There’s a school of thought out there that cloud transport can and should be just a commodity. A dumb pipe that gets you to your data or app destination. Then, inside that destination, all the intelligence resides in the software, along with the security and reliability.
There are times that may be just fine. Like if you’re checking your personal e-mail or social site, or playing a game on your mobile device, or running one of those apps where you find out if your friends have checked in at the nearby bar.
But when it’s important, enterprise-critical work you’re doing, transport matters. I like to think of this in terms of an expressway. Picture the expressway at rush hour, and then think whether you’d like to drive.
1. On the road that has lane-marking lines, marked exits, distance information, signboards for lane closures, and yes, even the occasional police car. This is the dependable cloud.
2. Or on the road with none of these. This is the commodity cloud.
If you’re an 18-year-old pickup truck driver with no sense of your own mortality, you might choose 2. The rest of us would most likely pick 1.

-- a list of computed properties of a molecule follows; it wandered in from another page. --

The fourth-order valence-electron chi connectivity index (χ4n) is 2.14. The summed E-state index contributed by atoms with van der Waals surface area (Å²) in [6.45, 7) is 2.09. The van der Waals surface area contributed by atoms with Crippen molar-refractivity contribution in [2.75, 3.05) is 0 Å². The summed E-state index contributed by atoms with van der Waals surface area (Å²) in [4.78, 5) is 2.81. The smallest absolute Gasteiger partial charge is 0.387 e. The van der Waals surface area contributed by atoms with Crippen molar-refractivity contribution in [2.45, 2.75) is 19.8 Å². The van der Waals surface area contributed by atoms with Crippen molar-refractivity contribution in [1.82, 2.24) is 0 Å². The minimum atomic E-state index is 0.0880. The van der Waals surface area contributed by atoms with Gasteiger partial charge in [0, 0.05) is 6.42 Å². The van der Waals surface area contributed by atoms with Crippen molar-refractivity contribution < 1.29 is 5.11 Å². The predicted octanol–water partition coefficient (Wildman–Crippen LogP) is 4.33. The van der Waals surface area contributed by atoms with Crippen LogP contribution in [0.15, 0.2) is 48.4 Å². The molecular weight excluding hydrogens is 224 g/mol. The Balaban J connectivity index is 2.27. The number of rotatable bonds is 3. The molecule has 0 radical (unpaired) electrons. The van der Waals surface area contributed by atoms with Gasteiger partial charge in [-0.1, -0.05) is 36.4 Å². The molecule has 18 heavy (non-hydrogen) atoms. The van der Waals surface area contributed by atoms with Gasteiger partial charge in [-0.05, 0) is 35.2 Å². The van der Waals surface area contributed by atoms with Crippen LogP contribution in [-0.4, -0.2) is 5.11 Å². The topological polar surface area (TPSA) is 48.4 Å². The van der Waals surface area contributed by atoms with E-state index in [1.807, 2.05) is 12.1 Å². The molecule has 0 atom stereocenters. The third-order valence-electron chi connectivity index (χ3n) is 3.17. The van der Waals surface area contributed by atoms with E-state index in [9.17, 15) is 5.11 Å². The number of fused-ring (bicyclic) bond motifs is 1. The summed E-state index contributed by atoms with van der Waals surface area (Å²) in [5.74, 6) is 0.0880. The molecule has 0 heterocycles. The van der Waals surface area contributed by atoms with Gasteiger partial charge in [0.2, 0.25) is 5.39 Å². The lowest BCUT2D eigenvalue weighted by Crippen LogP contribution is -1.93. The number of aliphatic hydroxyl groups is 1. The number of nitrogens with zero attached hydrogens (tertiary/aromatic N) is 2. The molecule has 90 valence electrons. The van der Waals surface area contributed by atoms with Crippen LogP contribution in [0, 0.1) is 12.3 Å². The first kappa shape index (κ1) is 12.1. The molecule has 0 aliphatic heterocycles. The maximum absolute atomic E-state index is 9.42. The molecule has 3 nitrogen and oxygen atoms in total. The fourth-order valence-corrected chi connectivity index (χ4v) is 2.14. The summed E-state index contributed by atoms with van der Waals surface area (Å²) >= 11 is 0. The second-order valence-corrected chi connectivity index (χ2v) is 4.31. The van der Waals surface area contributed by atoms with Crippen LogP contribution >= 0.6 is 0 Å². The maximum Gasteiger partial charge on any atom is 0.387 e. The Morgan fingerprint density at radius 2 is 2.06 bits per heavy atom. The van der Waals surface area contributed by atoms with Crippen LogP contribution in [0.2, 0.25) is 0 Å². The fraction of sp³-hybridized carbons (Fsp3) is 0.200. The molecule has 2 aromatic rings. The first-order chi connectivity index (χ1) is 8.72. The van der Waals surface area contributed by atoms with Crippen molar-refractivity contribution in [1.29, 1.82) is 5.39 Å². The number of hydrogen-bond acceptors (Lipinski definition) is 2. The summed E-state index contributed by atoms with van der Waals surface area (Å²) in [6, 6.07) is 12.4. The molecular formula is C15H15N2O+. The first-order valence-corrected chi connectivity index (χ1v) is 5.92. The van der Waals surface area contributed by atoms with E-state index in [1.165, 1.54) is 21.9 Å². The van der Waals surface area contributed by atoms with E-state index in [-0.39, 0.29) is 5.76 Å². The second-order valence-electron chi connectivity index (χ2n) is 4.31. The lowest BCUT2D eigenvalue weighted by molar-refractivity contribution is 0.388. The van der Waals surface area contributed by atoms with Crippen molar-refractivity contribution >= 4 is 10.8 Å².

Gartner had some interesting thoughts on this commodity-vs.-dependability issue recently. They pointed to four types of applications that will move into the infrastructure-as-a-service cloud, two of which will rely on intelligent, resilient, and reliable transport, and two which won’t.
The existing and new enterprise-class applications, unsurprisingly, call for a strong transport component. But the “Internet-class” and “Global-class” applications don’t, in Gartner’s view. For them, reliability will be built into the application, with the assumption that the transport medium isn’t perfect, and some degree of failure is tolerable.
The differentiation in approach between enterprises and other applications squares with what we’ve written about previously regarding enterprises’ clear preference for traditional carriers or hosted VARs to provide their cloud access.
As Gartner noted, enterprises “expect resilience at the infrastructure layer” and for them a dependable infrastructure is, and will be, a given. To that, we would add scalability, service quality, superior performance, and all the peace of mind that enterprises have come to expect in their managed services. Clearly, this is the better road, at rush hour or anytime.